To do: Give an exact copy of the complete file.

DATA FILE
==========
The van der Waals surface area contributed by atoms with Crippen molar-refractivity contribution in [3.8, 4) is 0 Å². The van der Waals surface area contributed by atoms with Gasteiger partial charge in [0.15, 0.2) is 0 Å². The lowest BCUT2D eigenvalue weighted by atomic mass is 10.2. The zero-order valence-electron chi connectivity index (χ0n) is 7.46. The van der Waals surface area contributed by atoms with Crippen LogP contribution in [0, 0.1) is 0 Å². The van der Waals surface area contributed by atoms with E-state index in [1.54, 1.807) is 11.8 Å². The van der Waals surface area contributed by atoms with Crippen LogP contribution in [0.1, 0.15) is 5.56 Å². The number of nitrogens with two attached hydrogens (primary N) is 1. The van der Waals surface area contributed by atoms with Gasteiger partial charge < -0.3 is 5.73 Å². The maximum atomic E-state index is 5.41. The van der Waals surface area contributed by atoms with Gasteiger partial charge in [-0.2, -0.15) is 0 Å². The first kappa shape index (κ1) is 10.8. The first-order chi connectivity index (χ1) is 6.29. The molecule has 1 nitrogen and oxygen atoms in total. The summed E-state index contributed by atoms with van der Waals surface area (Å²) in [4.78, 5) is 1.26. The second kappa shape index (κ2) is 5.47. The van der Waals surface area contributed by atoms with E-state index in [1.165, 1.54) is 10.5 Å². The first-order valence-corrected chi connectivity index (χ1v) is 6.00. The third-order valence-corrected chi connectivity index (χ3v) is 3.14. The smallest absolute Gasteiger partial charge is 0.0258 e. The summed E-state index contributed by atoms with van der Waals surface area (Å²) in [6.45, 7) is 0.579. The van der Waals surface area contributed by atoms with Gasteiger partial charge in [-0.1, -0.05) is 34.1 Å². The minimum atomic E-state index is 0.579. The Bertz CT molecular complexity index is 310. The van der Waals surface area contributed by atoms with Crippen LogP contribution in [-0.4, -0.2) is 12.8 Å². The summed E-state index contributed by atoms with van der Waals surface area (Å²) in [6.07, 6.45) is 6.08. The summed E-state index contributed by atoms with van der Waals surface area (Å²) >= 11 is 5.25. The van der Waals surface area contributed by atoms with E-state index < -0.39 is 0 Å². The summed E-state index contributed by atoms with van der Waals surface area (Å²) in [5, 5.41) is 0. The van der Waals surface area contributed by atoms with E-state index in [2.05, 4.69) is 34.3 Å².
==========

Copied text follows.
The van der Waals surface area contributed by atoms with Crippen molar-refractivity contribution in [3.8, 4) is 0 Å². The van der Waals surface area contributed by atoms with Gasteiger partial charge in [0.15, 0.2) is 0 Å². The lowest BCUT2D eigenvalue weighted by atomic mass is 10.2. The zero-order valence-electron chi connectivity index (χ0n) is 7.46. The van der Waals surface area contributed by atoms with Crippen LogP contribution in [0, 0.1) is 0 Å². The van der Waals surface area contributed by atoms with E-state index in [1.54, 1.807) is 11.8 Å². The van der Waals surface area contributed by atoms with Crippen LogP contribution in [0.1, 0.15) is 5.56 Å². The number of nitrogens with two attached hydrogens (primary N) is 1. The van der Waals surface area contributed by atoms with Gasteiger partial charge < -0.3 is 5.73 Å². The maximum atomic E-state index is 5.41. The van der Waals surface area contributed by atoms with Gasteiger partial charge in [-0.2, -0.15) is 0 Å². The first kappa shape index (κ1) is 10.8. The first-order chi connectivity index (χ1) is 6.29. The molecule has 1 nitrogen and oxygen atoms in total. The summed E-state index contributed by atoms with van der Waals surface area (Å²) in [4.78, 5) is 1.26. The second kappa shape index (κ2) is 5.47. The van der Waals surface area contributed by atoms with E-state index in [1.165, 1.54) is 10.5 Å². The first-order valence-corrected chi connectivity index (χ1v) is 6.00. The third-order valence-corrected chi connectivity index (χ3v) is 3.14. The smallest absolute Gasteiger partial charge is 0.0258 e. The summed E-state index contributed by atoms with van der Waals surface area (Å²) in [6.45, 7) is 0.579. The van der Waals surface area contributed by atoms with Gasteiger partial charge in [-0.1, -0.05) is 34.1 Å². The minimum atomic E-state index is 0.579. The Bertz CT molecular complexity index is 310. The van der Waals surface area contributed by atoms with Crippen LogP contribution in [-0.4, -0.2) is 12.8 Å². The summed E-state index contributed by atoms with van der Waals surface area (Å²) in [6.07, 6.45) is 6.08. The summed E-state index contributed by atoms with van der Waals surface area (Å²) >= 11 is 5.25. The van der Waals surface area contributed by atoms with E-state index < -0.39 is 0 Å². The summed E-state index contributed by atoms with van der Waals surface area (Å²) in [5, 5.41) is 0. The van der Waals surface area contributed by atoms with E-state index in [2.05, 4.69) is 34.3 Å².